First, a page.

I needed to upload the contents of a lengthy log file to a site earlier today. There was no option to simply attach the file. I was instead asked to just paste its contents. I suppose that I could have opened the file in an editor like Kate and copied its contents to the clipboard. But I became curious as to the possibility of accomplishing this from within the terminal. A little googling revealed the existence of a utility named xsel for this very purpose.
If you've been working with Linux terminals for a while, you've invariably found that viewing a binary file tends to output a lot of hieroglyphic nonsense (when all you want to do is check its header) and for some petty collateral damage, rapes your screen by changing your command prompt and window title to more of the same gibberish. While a lot of people (*raises hand*) simply accept such rowdy behaviour as one of the vagaries of life and simple open a new terminal window or similar, this - as I found out a few minutes ago - can be fixed.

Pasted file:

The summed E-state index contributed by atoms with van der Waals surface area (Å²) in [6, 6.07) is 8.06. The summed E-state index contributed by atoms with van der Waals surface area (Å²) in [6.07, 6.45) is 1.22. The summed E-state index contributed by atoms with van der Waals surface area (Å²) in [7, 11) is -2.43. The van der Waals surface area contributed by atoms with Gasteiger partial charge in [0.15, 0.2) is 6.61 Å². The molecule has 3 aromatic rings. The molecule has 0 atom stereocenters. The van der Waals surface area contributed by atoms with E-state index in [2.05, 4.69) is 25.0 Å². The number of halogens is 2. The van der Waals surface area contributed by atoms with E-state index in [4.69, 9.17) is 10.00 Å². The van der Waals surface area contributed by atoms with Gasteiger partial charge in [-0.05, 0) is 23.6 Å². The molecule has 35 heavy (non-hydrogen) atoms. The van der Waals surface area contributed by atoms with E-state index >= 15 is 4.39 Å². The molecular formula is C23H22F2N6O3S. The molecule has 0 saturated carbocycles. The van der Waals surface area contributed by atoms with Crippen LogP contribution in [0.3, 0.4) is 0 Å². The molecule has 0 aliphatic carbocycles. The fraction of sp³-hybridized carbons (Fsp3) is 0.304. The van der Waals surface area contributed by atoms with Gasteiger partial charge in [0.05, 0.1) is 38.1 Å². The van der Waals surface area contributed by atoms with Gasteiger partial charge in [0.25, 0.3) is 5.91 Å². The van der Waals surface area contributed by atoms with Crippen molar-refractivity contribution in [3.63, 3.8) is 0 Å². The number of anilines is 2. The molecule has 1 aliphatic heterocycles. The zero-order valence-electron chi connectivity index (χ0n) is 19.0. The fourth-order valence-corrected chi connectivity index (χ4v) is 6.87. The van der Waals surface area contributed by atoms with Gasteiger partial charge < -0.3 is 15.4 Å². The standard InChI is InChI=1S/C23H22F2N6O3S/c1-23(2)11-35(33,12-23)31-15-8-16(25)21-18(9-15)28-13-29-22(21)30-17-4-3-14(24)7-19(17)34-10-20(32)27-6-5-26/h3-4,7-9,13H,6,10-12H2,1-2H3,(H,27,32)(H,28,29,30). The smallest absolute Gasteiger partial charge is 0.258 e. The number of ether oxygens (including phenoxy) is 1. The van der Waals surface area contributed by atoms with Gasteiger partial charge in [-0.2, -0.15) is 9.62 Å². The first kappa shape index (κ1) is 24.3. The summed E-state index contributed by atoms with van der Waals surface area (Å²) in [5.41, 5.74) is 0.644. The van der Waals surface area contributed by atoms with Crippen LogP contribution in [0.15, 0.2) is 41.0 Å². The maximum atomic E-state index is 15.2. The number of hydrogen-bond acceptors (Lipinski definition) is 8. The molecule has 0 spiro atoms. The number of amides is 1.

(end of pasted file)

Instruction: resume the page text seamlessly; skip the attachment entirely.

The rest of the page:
I work extensively on a Windows desktop. However, I do SSH into Linux servers often and I do so using PuTTY, a free and open source client. Everything works peachy. However, I recently had occasion to work extensively with some Unicode source data and I found that there were times when I thought that there were encoding issues with the data as they were not being displayed correctly on my screen.